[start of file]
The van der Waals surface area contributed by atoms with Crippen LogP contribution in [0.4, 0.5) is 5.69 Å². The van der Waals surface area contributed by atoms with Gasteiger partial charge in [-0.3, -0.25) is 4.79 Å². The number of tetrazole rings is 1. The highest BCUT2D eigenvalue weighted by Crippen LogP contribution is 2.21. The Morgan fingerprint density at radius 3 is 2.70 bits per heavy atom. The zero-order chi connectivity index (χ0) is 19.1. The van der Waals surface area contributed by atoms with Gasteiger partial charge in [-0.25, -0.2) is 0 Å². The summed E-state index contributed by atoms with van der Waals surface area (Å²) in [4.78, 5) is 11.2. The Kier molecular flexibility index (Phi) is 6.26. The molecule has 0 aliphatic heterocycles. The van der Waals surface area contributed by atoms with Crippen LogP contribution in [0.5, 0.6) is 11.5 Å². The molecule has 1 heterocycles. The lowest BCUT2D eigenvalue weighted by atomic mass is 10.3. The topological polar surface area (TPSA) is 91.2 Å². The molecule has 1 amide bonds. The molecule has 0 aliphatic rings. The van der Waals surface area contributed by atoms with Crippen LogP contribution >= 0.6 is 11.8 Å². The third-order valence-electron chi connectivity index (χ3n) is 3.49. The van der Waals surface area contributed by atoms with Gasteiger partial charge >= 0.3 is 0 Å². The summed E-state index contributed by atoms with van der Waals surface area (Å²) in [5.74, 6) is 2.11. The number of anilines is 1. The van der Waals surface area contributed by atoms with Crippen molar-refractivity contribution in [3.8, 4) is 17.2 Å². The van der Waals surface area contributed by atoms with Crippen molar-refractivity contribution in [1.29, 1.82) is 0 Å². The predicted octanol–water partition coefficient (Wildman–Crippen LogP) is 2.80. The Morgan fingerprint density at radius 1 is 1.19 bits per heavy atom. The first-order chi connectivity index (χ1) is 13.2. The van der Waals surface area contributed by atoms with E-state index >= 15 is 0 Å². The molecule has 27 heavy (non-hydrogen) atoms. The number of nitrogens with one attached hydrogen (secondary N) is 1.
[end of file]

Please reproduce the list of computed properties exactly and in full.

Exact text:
The van der Waals surface area contributed by atoms with Crippen LogP contribution in [0.4, 0.5) is 5.69 Å². The van der Waals surface area contributed by atoms with Gasteiger partial charge in [-0.3, -0.25) is 4.79 Å². The number of tetrazole rings is 1. The highest BCUT2D eigenvalue weighted by Crippen LogP contribution is 2.21. The Morgan fingerprint density at radius 3 is 2.70 bits per heavy atom. The zero-order chi connectivity index (χ0) is 19.1. The van der Waals surface area contributed by atoms with Gasteiger partial charge in [-0.25, -0.2) is 0 Å². The summed E-state index contributed by atoms with van der Waals surface area (Å²) in [4.78, 5) is 11.2. The Kier molecular flexibility index (Phi) is 6.26. The molecule has 0 aliphatic heterocycles. The van der Waals surface area contributed by atoms with Crippen LogP contribution in [0.5, 0.6) is 11.5 Å². The molecule has 1 heterocycles. The lowest BCUT2D eigenvalue weighted by atomic mass is 10.3. The topological polar surface area (TPSA) is 91.2 Å². The molecule has 1 amide bonds. The molecule has 0 aliphatic rings. The van der Waals surface area contributed by atoms with Crippen LogP contribution >= 0.6 is 11.8 Å². The third-order valence-electron chi connectivity index (χ3n) is 3.49. The van der Waals surface area contributed by atoms with Gasteiger partial charge >= 0.3 is 0 Å². The summed E-state index contributed by atoms with van der Waals surface area (Å²) in [5.74, 6) is 2.11. The number of anilines is 1. The van der Waals surface area contributed by atoms with Crippen molar-refractivity contribution in [3.8, 4) is 17.2 Å². The van der Waals surface area contributed by atoms with Crippen molar-refractivity contribution in [1.29, 1.82) is 0 Å². The predicted octanol–water partition coefficient (Wildman–Crippen LogP) is 2.80. The Morgan fingerprint density at radius 1 is 1.19 bits per heavy atom. The first-order chi connectivity index (χ1) is 13.2. The van der Waals surface area contributed by atoms with E-state index >= 15 is 0 Å². The molecule has 27 heavy (non-hydrogen) atoms. The number of nitrogens with one attached hydrogen (secondary N) is 1.